It's not easy being the new kid on the block. But sometimes being the old kid on the block is no bed of roses, either.
Federated Investors, which has a total of $193 billion in assets, has amassed $6 billion of that money in separately managed accounts. However, while Federated has been an SMA provider since 1973, the Pittsburgh-based fund giant has only pursued retail accounts in the past two years. And that has made getting onto the top-tier SMA sponsor platforms something of a challenge.
Robert F. Tousignant, national sales manager for managed accounts at Federated, recently spoke with Money Management Executive Editor Lee Barney on how he plans to double those SMA assets over the upcoming years - and get onto the big league platforms.
MME: Isn't Federated a longstanding player in the separately managed account business?
Tousignant: We have been in the separately managed account space since 1973, and we have more than $6 billion, but, granted, most of those separate accounts were institutional, or quasi-institutional - small endowments, federations, etc.
And Federated decided to take that expertise and transfer it over to the retail side two years ago. To date, we have been successful at getting on platforms like Raymond James, Legg Mason, LPL, Lehman Brothers, Bank of America, Janney Montgomery Scott, Ryan Beck and Stieffel Nicholas.
We also have a pretty unique niche in the marketplace in that a lot of Federated's history goes back to servicing trust departments of banks. In the early 1970s, we started to provide money market funds to them, and then, that progressed to selling them fixed-income funds, to equity funds, and now we are actively gathering assets from trust clients.
We are also on what is commonly referred to as turnkey asset management programs like AdvisorPort, Investnet, PMN and FundQuest.
Now, in addition to these major platforms, we are in the process of talking to the top-tier platforms and are cautiously optimistic we will be able to get onto one of their platforms.
MME: Only a handful of sponsors control the SMA space. Smith Barney, for instance, is said to have a 90% market share of multiple-style portfolios. How hard is it to get onto this top tier?
Tousignant: (Laughs.) Very hard. And part of that is really because it isn't about what we have. It's about what they need. If we are talking to a certain firm, and they are in the midst of searching for a small-cap manager, and our discipline does not include that, we have no chance to get on their platform that quarter.
MME: On top of these market-entry difficulties, given the increasing popularity of SMAs among asset managers, isn't it getting awfully crowded out there?
Tousignant: This is becoming a very, very competitive aspect of the business, and I think that because it's growing and it's attractive, and if you don't have a separately managed account group, you really can't offer a comprehensive wealth management program.
So, that's why I think more and more firms, seeing the growth of this business, are saying, "Hey, this is something we have to look at."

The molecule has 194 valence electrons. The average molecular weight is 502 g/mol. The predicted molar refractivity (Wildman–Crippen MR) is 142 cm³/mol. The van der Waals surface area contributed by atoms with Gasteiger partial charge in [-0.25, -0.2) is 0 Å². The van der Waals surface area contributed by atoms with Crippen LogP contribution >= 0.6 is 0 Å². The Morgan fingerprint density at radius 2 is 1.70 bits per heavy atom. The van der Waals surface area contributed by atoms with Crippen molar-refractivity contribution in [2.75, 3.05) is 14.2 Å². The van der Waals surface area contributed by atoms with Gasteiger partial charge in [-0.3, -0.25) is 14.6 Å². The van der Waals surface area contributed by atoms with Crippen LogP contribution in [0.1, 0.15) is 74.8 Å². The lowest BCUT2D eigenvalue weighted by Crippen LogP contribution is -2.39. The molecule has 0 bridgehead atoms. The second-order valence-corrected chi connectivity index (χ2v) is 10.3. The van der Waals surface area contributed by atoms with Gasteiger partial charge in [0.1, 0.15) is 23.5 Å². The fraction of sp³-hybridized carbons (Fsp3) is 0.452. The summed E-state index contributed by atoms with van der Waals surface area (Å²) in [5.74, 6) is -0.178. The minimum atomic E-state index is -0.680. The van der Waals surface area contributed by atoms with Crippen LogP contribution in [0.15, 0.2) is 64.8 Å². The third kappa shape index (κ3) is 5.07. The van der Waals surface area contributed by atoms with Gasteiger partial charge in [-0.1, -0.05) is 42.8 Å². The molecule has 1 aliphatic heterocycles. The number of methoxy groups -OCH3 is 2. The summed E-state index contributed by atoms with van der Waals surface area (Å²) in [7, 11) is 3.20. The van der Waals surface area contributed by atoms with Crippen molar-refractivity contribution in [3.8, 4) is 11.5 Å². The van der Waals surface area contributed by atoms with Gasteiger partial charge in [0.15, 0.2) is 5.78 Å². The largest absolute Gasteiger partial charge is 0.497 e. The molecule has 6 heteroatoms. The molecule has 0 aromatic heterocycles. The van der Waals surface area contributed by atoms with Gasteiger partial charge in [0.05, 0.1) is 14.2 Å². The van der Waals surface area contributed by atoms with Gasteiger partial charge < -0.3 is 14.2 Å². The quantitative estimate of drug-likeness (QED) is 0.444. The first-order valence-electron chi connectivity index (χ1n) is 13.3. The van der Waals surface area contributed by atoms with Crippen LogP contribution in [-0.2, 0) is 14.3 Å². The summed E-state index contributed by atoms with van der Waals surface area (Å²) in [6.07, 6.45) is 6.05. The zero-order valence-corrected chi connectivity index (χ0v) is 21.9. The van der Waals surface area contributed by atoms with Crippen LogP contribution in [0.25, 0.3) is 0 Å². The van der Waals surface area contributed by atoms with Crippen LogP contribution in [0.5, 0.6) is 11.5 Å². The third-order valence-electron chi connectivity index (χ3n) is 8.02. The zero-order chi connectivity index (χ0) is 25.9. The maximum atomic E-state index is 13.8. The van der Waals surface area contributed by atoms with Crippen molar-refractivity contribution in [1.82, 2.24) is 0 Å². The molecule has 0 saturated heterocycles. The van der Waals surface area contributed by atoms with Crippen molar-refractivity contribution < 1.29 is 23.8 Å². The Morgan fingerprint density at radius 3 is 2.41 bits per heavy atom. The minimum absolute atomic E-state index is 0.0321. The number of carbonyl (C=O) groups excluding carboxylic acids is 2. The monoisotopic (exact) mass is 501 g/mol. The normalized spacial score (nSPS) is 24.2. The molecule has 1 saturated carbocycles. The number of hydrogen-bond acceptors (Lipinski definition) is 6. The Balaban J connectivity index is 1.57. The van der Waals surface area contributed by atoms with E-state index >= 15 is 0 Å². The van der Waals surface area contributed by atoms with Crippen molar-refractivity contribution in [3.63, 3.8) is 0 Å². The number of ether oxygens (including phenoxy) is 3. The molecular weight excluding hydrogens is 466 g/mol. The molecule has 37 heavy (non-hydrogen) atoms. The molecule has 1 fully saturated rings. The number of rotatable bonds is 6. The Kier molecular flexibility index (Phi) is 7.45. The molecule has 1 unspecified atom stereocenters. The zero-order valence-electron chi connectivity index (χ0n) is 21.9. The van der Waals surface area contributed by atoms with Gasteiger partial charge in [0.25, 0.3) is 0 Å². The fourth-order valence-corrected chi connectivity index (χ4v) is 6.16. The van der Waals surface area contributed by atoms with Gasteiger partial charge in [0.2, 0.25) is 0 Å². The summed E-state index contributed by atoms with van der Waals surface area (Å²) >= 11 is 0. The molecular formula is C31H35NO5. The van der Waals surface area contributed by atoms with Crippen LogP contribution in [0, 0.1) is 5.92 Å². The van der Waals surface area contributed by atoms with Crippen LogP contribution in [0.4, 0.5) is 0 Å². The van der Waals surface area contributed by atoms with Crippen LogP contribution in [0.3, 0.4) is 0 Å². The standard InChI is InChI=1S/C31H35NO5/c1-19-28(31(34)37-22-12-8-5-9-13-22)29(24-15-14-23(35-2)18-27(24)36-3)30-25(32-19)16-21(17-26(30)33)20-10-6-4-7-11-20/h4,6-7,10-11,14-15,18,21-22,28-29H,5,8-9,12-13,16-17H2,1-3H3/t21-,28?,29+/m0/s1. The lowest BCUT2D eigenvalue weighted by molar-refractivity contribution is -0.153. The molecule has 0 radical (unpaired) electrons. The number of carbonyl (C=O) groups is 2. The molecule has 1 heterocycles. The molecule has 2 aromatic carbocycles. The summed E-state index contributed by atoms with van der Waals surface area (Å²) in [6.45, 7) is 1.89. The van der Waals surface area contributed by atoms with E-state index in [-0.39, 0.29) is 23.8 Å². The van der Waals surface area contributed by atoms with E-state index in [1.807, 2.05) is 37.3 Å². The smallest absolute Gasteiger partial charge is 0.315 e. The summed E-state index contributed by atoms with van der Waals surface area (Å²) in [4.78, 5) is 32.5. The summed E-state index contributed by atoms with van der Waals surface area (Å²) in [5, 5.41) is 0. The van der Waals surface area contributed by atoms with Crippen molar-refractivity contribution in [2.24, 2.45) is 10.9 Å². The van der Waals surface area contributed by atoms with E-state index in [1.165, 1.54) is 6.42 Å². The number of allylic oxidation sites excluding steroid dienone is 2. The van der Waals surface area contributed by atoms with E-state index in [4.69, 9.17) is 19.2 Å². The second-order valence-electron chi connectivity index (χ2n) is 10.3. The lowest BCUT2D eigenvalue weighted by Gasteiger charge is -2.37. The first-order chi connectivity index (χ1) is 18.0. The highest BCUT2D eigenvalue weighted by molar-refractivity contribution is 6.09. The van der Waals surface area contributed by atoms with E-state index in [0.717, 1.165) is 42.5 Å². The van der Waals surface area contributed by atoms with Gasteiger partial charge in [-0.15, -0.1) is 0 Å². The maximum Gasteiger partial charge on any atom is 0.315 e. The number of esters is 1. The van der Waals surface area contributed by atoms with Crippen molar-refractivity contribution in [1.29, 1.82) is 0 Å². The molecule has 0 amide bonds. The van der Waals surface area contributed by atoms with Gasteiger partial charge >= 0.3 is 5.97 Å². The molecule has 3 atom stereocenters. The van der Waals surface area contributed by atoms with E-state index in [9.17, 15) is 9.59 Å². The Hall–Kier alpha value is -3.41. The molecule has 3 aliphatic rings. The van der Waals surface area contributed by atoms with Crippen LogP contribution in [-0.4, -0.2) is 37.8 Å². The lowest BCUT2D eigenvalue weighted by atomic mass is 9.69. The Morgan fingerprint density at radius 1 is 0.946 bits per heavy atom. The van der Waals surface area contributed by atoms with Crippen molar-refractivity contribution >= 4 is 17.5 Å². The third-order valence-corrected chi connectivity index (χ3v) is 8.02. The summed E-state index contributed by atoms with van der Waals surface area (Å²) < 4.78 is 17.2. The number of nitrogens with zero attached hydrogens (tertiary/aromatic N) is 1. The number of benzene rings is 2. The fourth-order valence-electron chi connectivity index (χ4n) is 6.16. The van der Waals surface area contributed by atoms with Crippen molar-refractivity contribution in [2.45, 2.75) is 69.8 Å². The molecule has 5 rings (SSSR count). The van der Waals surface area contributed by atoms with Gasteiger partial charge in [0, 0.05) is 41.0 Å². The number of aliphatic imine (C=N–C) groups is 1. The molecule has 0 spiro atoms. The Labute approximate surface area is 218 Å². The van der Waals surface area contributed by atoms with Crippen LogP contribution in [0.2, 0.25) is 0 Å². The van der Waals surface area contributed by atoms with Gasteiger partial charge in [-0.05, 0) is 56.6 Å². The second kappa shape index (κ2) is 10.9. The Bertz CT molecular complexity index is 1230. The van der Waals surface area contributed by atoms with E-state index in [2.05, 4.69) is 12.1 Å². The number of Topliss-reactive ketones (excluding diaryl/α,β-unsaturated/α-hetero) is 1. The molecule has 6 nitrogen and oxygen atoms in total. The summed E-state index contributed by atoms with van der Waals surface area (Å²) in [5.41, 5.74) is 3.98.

MME: What does Federated offer in separately managed account products and services that your competitors do not?
Tousignant: First of all, we offer three equity styles: a core equity, a mid-cap value and a large-cap value. We also offer products on the fixed-income side.
But, quite frankly, when you look under the hood at most of these companies, the distinctions between most of these products are minimal. We happen to have a mid-cap value that is somewhat different than your traditional mid-cap value in that it is a very defensive product. It's a high-yield product.
And, consequently, in today's marketplace, a lot of advisers and their clients are looking for income-related equity strategies. Particularly with changes to the tax law where dividends can be taxed as low as 15%.
That probably would be our unique niche in the marketplace at this point. But further than that, advisers are looking for managers who have differentiated themselves and demonstrated a consistent and a disciplined approach to their style. So, we are continuing to build our investment research capabilities, and we believe that is going to positively attract our investment performance over a longer period of time.
MME: Are you hiring more analysts and researchers or doing more quant work?
Tousignant: It's a combination of both of those, and one of the things we've been fortunate in achieving in the past three years is building our assets at Federated from $150 billion to $200 billion. While other companies have put their expansion plans on hold in the tough environment of the past few years, or have had to cut back, we've had the luxury of being able to add the staff.
MME: Was this because of your fixed-income or your money market offerings?
Tousignant: Fixed income was part of it, but I would say the main reason would be the fact that since we already had a strong franchise in fixed-income, money market and equity, we were able to capitalize on the environment.